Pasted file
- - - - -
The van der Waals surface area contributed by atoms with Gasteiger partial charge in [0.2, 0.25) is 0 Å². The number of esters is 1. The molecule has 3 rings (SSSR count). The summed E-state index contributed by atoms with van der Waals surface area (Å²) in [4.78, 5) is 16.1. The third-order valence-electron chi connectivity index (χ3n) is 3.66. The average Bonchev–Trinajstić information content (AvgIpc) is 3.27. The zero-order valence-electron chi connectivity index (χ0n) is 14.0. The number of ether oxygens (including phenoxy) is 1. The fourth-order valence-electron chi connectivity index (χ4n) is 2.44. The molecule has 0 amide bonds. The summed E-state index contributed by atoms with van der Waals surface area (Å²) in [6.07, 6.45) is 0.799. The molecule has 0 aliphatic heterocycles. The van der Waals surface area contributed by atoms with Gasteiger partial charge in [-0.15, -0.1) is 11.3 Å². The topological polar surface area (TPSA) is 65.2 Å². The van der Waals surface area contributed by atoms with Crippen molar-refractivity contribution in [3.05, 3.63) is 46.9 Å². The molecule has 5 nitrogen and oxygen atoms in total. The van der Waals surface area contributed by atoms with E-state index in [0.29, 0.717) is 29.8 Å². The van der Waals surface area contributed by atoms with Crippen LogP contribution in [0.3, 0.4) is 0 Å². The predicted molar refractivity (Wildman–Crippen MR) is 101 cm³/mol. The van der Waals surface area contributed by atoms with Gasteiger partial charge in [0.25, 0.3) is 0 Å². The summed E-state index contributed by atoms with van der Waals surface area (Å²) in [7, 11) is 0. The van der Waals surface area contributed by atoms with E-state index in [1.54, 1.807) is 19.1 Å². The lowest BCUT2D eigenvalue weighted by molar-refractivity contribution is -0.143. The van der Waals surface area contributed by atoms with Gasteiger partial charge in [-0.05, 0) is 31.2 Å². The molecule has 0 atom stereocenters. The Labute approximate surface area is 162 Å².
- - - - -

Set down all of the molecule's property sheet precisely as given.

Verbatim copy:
The van der Waals surface area contributed by atoms with Gasteiger partial charge in [0.2, 0.25) is 0 Å². The number of esters is 1. The molecule has 3 rings (SSSR count). The summed E-state index contributed by atoms with van der Waals surface area (Å²) in [4.78, 5) is 16.1. The third-order valence-electron chi connectivity index (χ3n) is 3.66. The average Bonchev–Trinajstić information content (AvgIpc) is 3.27. The zero-order valence-electron chi connectivity index (χ0n) is 14.0. The number of ether oxygens (including phenoxy) is 1. The fourth-order valence-electron chi connectivity index (χ4n) is 2.44. The molecule has 0 amide bonds. The summed E-state index contributed by atoms with van der Waals surface area (Å²) in [6.07, 6.45) is 0.799. The molecule has 0 aliphatic heterocycles. The van der Waals surface area contributed by atoms with Gasteiger partial charge in [-0.15, -0.1) is 11.3 Å². The topological polar surface area (TPSA) is 65.2 Å². The van der Waals surface area contributed by atoms with Crippen molar-refractivity contribution in [3.05, 3.63) is 46.9 Å². The molecule has 5 nitrogen and oxygen atoms in total. The van der Waals surface area contributed by atoms with E-state index in [0.29, 0.717) is 29.8 Å². The van der Waals surface area contributed by atoms with Crippen LogP contribution in [0.3, 0.4) is 0 Å². The predicted molar refractivity (Wildman–Crippen MR) is 101 cm³/mol. The van der Waals surface area contributed by atoms with Gasteiger partial charge in [0.25, 0.3) is 0 Å². The summed E-state index contributed by atoms with van der Waals surface area (Å²) in [7, 11) is 0. The van der Waals surface area contributed by atoms with E-state index in [1.54, 1.807) is 19.1 Å². The lowest BCUT2D eigenvalue weighted by molar-refractivity contribution is -0.143. The van der Waals surface area contributed by atoms with Gasteiger partial charge in [-0.05, 0) is 31.2 Å². The molecule has 0 atom stereocenters. The Labute approximate surface area is 162 Å².